THE KINGDOM FOR BEGINNERS
Preached at Wesley Chapel Free Methodist Church, Scarborough, ON
March 11, 2012
Henri Nouwen was a Roman Catholic priest, psychologist, and author, who is considered to be one of the finest spiritual writers of recent memory; his books have impacted millions of Christians around the world. He was originally from Holland, but came to United States for graduate school and ended up teaching at some of the finest universities in the world: Notre Dame, Yale, and Harvard. But in his early fifties, after 20 years of living a very privileged life as an academic and famous author, Nouwen decided to give it all up and move to Richmond Hill, believe it or not. Why Richmond Hill? He came to join the l’Arche community there, called l’Arche Daybreak.
Some of you have probably heard of l’Arche. It was founded by Canadian Jean Vanier in 1964 as a community for people with intellectual disabilities, or mental handicaps, and has spread around the world to 40 countries. L’Arche is French for “the ark,” as in Noah’s Ark. L’Arche takes a unique, faith-based approach to providing homes for people with disabilities. It is not at all like a nursing home. There are no “clients,” there are no “patients,” and there are no “staff.” At l’Arche, the “able” the “disabled” live together in community, in fact they live together in regular houses, and they relate to one another like families more than anything else. Everyone is treated as a person of equal respect and dignity; they all take responsibility for their household, and they have relationships of mutual support and accountability. Their households have close to a one-on-one ratio of non-disabled and disabled people. You might think, that doesn’t sound very efficient! Do they really need one non-disabled person for each disabled person? But the point of l’Arche is not to be efficient, but to be a place where everyone is valued as a child of God.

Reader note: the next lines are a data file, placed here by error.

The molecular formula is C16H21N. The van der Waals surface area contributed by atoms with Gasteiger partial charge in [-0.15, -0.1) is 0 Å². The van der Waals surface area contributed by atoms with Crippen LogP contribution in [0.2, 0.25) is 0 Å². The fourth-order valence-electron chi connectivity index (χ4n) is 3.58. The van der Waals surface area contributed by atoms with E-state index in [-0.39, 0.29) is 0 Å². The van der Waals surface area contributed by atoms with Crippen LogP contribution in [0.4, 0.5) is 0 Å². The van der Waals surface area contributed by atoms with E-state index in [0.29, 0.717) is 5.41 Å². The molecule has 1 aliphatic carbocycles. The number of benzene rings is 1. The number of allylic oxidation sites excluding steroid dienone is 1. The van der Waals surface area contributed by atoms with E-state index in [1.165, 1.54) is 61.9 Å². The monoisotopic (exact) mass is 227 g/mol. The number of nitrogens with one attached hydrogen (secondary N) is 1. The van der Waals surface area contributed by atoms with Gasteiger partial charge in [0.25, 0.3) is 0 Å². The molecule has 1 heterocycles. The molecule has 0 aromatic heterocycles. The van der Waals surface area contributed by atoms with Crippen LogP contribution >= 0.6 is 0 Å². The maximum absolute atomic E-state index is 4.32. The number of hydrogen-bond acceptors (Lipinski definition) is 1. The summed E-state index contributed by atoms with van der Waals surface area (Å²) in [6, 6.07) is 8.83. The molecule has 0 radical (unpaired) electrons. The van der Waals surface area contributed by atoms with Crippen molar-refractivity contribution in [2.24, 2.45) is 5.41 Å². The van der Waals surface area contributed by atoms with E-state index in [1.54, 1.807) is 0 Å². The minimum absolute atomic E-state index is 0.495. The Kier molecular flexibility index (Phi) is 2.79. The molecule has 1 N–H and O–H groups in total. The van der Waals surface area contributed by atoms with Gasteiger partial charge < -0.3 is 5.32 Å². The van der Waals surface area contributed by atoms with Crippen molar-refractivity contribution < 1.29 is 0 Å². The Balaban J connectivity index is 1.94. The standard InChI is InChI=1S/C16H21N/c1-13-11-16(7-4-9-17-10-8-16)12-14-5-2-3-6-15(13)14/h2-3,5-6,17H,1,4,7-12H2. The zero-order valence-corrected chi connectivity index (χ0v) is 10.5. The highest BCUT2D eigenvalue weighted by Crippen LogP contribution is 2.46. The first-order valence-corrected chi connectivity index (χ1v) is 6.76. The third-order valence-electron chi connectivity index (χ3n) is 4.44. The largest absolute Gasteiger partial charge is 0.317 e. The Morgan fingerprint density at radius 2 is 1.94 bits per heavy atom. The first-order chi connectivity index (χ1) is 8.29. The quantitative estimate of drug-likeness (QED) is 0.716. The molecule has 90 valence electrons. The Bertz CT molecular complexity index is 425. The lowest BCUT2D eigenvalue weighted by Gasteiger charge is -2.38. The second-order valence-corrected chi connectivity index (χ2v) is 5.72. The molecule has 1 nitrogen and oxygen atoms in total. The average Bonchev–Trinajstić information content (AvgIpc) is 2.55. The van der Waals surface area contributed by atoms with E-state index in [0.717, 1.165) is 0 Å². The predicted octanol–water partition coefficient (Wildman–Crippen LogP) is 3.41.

So in 1985 Henri Nouwen left Harvard to move to l’Arche Daybreak in Richmond Hill. He abandoned the most exclusive circles of intellectual life in order to live amongst people who were intellectually disabled. And, for the rest fo his life, much of his writing focused on how much he learned from these supposedly disabled people. In his wonderful book, In the Name of Jesus, he says,
“The first thing that struck me when I came to live in a house with mentally handicapped people was that their liking or disliking of me had absolutely nothing to do with any of the many useful things I had done until then. Since nobody could read my books, the books could not impress anyone, and since most of them never went to school, my twenty years at Notre Dame, Yale, and Harvard did not provide a significant introduction.”(27)
The fact that he was a Harvard professor meant nothing to these people. He was used to relying on his credentials and his accomplishments to impress everyone, but suddenly he was put into a place where people didn’t care about how many letters he had after his name. He continues,
“I was suddenly faced with my naked self, open for affirmations and rejections, hugs and punches, smiles and tears, all dependent simply on how I was perceived at the moment. In a way, it seemed as though I was starting my life all over again.” (28)
In spite of all that he had accomplished, this very accomplished man was learning to become a beginner again. And he found that, when he humbled himself and became a beginner, he learned a lot about following Jesus.
I think of Henri Nouwen’s experience of “starting life all over again” when I read this story in Matthew 18, where Jesus calls the disciples to humble themselves and become like little children…
Read the rest here: Sermon 120311 MATTHEW 18 1 to 14